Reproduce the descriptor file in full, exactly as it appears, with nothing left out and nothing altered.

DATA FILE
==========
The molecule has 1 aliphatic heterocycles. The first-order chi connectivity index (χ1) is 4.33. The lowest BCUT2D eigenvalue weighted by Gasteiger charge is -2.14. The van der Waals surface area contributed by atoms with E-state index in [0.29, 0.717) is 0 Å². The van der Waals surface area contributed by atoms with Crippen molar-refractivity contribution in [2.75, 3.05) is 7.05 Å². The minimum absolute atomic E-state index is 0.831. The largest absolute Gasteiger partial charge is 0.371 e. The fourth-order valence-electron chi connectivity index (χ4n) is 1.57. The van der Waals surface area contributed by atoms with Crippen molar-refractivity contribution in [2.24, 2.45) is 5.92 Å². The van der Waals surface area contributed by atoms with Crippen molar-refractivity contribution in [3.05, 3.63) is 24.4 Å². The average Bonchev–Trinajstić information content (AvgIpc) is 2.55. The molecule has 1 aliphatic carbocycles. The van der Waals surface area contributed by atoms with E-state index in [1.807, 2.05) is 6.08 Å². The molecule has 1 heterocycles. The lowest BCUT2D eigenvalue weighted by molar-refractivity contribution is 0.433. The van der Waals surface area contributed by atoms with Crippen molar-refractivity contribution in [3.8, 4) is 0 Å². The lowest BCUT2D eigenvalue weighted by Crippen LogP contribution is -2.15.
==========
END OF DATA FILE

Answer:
The molecule has 1 aliphatic heterocycles. The first-order chi connectivity index (χ1) is 4.33. The lowest BCUT2D eigenvalue weighted by Gasteiger charge is -2.14. The van der Waals surface area contributed by atoms with E-state index in [0.29, 0.717) is 0 Å². The van der Waals surface area contributed by atoms with Crippen molar-refractivity contribution in [2.75, 3.05) is 7.05 Å². The minimum absolute atomic E-state index is 0.831. The largest absolute Gasteiger partial charge is 0.371 e. The fourth-order valence-electron chi connectivity index (χ4n) is 1.57. The van der Waals surface area contributed by atoms with Crippen molar-refractivity contribution in [2.24, 2.45) is 5.92 Å². The van der Waals surface area contributed by atoms with Crippen molar-refractivity contribution in [3.05, 3.63) is 24.4 Å². The average Bonchev–Trinajstić information content (AvgIpc) is 2.55. The molecule has 1 aliphatic carbocycles. The van der Waals surface area contributed by atoms with E-state index in [1.807, 2.05) is 6.08 Å². The molecule has 1 heterocycles. The lowest BCUT2D eigenvalue weighted by molar-refractivity contribution is 0.433. The van der Waals surface area contributed by atoms with Crippen molar-refractivity contribution in [3.8, 4) is 0 Å². The lowest BCUT2D eigenvalue weighted by Crippen LogP contribution is -2.15.